NASA seeks FAMU students for recruitment


A NASA official said Florida A&M’s students are ideal for internships, fellowships and scholarships at the agency.

“We have some great students that come from here,” said Josephine Pereira, recruitment manager for Nassau County Space Center and Pathways Internship program.

Deonte and Gerard [former FAMU graduates working at NASA] are doing well. When that happens, managers say, “I need more students like that. When somebody is doing well, we keep coming back to that school.”

For more than two years, NASA has offered co-op programs such as its Pathways Internship Employment Program (IEP) for interested students and college graduates.

Every seat was filled and people were standing as students and faculty gathered in the President’s Dining Room Tuesday to meet with NASA employees for an informal question and answer reception. The meeting was one day out of a weeklong campus event to recruit FAMU students.

Once the reception began, a panel of guest speakers who were FAMU alumni discussed their journey from college graduates to a career working for NASA.

“I’m a supervisor and really enjoy my job,” said Gina Henderson, Ph.D., a branch chief in the systems engineering division at NASA and the first graduate with a master’s degree from FAMU’s engineering school. “You can get high on the branch chain and still get to interact with other engineers.”

After twenty years, Henderson is now at the peak of her career at NASA and plans to continue the momentum, although people usually retire at 30 years she said.

Amber Ervin, a third-year computer science student from Miami, interned at the Kennedy Space Center through the Solar Program and said actually working at the workforce was her best experience.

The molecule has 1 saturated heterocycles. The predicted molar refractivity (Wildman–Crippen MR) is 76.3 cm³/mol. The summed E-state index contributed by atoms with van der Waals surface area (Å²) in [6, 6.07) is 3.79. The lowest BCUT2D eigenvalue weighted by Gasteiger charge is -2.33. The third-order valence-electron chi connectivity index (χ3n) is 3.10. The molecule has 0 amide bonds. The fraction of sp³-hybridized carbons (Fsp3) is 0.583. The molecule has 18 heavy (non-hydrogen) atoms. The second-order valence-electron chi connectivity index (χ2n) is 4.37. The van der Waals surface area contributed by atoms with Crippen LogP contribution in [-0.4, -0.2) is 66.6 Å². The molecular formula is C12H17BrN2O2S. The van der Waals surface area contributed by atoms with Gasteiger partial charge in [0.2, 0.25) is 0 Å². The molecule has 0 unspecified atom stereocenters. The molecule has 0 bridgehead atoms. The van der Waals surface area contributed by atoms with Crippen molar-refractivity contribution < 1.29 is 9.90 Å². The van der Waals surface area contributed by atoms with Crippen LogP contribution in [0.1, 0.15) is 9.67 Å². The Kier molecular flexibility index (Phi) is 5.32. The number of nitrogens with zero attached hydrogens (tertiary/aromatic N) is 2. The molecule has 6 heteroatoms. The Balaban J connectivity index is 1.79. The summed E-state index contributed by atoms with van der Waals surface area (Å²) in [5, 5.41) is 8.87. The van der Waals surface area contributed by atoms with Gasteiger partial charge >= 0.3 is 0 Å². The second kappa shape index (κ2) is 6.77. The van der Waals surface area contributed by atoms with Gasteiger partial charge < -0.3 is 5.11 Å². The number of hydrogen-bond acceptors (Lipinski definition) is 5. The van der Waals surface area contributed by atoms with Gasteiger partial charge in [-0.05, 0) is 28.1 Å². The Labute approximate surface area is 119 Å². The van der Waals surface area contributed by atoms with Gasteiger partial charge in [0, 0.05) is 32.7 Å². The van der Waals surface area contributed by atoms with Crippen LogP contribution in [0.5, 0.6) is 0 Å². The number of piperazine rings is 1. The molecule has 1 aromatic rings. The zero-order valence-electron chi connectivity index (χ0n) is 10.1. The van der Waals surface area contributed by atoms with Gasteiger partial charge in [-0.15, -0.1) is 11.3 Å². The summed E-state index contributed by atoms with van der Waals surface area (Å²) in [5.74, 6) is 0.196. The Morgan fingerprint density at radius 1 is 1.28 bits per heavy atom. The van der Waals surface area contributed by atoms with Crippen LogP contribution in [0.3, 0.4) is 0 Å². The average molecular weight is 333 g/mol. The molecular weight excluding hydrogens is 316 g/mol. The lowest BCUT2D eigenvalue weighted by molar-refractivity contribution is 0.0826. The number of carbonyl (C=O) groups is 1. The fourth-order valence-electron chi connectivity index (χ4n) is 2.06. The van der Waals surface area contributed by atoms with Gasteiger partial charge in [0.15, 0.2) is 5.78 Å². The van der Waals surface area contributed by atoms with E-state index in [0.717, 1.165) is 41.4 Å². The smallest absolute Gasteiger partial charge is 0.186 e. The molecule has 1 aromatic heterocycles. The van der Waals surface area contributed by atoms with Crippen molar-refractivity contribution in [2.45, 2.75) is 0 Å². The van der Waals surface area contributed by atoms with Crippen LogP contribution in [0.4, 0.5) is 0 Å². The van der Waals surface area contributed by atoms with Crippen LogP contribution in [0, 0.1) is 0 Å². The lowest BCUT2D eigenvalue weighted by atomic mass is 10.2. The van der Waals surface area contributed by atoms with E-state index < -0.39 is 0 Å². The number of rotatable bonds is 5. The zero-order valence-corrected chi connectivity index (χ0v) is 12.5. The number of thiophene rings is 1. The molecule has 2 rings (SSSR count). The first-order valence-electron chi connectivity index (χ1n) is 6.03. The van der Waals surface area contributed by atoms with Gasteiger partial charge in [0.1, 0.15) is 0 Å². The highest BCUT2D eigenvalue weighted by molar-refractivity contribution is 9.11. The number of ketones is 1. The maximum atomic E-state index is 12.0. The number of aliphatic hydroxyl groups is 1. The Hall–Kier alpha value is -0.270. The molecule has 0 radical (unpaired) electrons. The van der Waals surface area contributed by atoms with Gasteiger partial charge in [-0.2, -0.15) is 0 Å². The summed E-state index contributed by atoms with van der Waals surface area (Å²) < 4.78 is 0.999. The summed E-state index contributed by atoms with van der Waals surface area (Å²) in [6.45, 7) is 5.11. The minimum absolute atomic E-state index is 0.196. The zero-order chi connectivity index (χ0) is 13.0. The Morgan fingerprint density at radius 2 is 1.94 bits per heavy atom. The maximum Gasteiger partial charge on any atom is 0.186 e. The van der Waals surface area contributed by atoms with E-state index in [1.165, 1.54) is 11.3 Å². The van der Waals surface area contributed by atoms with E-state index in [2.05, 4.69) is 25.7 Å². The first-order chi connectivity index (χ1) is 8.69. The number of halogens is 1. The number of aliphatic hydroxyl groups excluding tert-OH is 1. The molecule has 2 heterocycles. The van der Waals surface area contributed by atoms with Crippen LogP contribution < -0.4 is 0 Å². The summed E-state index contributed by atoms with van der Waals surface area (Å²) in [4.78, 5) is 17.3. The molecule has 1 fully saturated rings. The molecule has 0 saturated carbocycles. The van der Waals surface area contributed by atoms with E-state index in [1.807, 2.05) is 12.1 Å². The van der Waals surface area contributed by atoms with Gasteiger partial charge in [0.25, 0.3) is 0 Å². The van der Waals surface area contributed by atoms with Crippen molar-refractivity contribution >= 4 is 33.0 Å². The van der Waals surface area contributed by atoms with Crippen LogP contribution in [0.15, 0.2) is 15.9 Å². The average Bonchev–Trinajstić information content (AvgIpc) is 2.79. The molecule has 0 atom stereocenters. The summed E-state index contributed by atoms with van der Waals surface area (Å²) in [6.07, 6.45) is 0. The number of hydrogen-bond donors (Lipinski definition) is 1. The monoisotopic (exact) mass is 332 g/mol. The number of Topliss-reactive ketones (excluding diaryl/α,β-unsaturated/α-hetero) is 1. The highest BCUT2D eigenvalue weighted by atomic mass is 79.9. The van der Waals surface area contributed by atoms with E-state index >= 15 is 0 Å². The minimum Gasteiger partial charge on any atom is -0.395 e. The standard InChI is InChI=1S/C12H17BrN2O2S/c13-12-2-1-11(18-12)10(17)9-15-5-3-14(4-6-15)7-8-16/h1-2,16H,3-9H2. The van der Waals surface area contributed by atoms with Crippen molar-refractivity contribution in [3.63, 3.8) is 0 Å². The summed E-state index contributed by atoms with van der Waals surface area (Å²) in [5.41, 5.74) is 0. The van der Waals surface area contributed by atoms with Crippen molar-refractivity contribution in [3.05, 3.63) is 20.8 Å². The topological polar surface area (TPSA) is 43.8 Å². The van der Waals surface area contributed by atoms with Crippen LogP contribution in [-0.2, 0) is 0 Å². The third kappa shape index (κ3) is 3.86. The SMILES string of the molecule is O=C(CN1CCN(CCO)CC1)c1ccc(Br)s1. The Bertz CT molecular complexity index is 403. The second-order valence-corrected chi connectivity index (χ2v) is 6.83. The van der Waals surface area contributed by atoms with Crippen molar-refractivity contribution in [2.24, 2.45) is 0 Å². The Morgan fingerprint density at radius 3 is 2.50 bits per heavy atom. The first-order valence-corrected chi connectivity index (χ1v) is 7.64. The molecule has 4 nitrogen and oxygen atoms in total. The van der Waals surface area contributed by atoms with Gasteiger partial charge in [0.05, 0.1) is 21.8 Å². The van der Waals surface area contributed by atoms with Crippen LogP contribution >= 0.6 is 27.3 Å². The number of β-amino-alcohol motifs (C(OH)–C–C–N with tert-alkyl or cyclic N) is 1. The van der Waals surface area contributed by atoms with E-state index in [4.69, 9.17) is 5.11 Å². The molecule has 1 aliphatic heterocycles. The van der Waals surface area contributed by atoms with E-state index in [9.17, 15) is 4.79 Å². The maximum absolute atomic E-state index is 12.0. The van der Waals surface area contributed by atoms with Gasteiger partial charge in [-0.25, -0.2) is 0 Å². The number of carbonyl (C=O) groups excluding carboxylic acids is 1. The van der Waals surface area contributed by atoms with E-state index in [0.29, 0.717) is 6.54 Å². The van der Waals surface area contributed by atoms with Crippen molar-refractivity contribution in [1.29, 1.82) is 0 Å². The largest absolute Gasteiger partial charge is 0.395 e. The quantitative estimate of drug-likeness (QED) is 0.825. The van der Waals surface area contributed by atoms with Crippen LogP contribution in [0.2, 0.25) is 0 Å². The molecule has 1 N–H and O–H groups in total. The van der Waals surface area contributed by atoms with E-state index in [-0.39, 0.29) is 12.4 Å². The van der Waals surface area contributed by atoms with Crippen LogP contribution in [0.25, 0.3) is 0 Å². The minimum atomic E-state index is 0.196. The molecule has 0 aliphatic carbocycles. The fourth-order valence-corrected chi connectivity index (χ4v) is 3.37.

“At NASA you learn a lot,” Ervin said. “We were able to go into the astronaut quarters where we got to meet astronauts and go into the PAB, Physical Assembly Building, where they make the shuttles and the rockets.”

Deonte Carpenter, a marketing specialist at NASA and former marketing major at FAMU, encouraged students to expand on NASA’s Solar Program initiatives because he believes in building generational wealth among college students who struggled financially and mentally with goals of a successful career after graduating like he did.

”Ever since I stepped foot on this campus, I had to work hard with three jobs,” Carpenter said. “I was in the band, SBI and it was difficult to balance all of that. When I have children, I want it to better for them so they can launch themselves from my success. I don’t want to be rich, but I want to be wealthy, and NASA is helping me do that.”

The majority of students who attended the event were from business and engineering schools, but Carpenter said NASA affords unique opportunities to students in a wide range of majors.

“It doesn’t matter if you’re a budget analyst, a photographer or a carpenter,” Carpenter said. “Everything you do at your job affects somebody else’s job, which affect the mission.”

The goal of NASA’s co-op programs is to initiate and produce the best students once they complete the program.

“We want your professors to say, ‘Wow, that NASA experience really did make her a better student,’” Pereira said.

For more information on NASA’s internships and graduate programs, email